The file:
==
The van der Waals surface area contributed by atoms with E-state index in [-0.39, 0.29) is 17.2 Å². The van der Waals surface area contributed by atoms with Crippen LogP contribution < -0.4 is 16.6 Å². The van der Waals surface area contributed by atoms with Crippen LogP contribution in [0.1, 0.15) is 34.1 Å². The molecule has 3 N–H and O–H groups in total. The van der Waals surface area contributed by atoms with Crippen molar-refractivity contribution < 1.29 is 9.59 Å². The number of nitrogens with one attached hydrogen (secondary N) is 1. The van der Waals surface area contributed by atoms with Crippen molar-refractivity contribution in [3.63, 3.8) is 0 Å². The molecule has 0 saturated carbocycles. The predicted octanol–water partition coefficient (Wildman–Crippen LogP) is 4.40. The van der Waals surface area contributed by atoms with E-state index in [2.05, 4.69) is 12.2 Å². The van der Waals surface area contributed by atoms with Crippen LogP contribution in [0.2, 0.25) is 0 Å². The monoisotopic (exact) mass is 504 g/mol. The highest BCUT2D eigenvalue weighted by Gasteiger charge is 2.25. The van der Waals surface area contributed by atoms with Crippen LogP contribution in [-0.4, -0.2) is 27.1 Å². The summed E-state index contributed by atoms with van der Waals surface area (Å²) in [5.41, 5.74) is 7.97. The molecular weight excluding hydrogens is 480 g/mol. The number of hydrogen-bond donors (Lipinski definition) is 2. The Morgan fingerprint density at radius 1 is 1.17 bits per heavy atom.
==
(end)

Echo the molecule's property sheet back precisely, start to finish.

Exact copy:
The van der Waals surface area contributed by atoms with E-state index in [-0.39, 0.29) is 17.2 Å². The van der Waals surface area contributed by atoms with Crippen LogP contribution < -0.4 is 16.6 Å². The van der Waals surface area contributed by atoms with Crippen LogP contribution in [0.1, 0.15) is 34.1 Å². The molecule has 3 N–H and O–H groups in total. The van der Waals surface area contributed by atoms with Crippen molar-refractivity contribution < 1.29 is 9.59 Å². The number of nitrogens with one attached hydrogen (secondary N) is 1. The van der Waals surface area contributed by atoms with Crippen molar-refractivity contribution in [3.63, 3.8) is 0 Å². The molecule has 0 saturated carbocycles. The predicted octanol–water partition coefficient (Wildman–Crippen LogP) is 4.40. The van der Waals surface area contributed by atoms with E-state index in [2.05, 4.69) is 12.2 Å². The van der Waals surface area contributed by atoms with Crippen LogP contribution in [0.2, 0.25) is 0 Å². The monoisotopic (exact) mass is 504 g/mol. The highest BCUT2D eigenvalue weighted by Gasteiger charge is 2.25. The van der Waals surface area contributed by atoms with Crippen LogP contribution in [-0.4, -0.2) is 27.1 Å². The summed E-state index contributed by atoms with van der Waals surface area (Å²) in [5.41, 5.74) is 7.97. The molecular weight excluding hydrogens is 480 g/mol. The number of hydrogen-bond donors (Lipinski definition) is 2. The Morgan fingerprint density at radius 1 is 1.17 bits per heavy atom.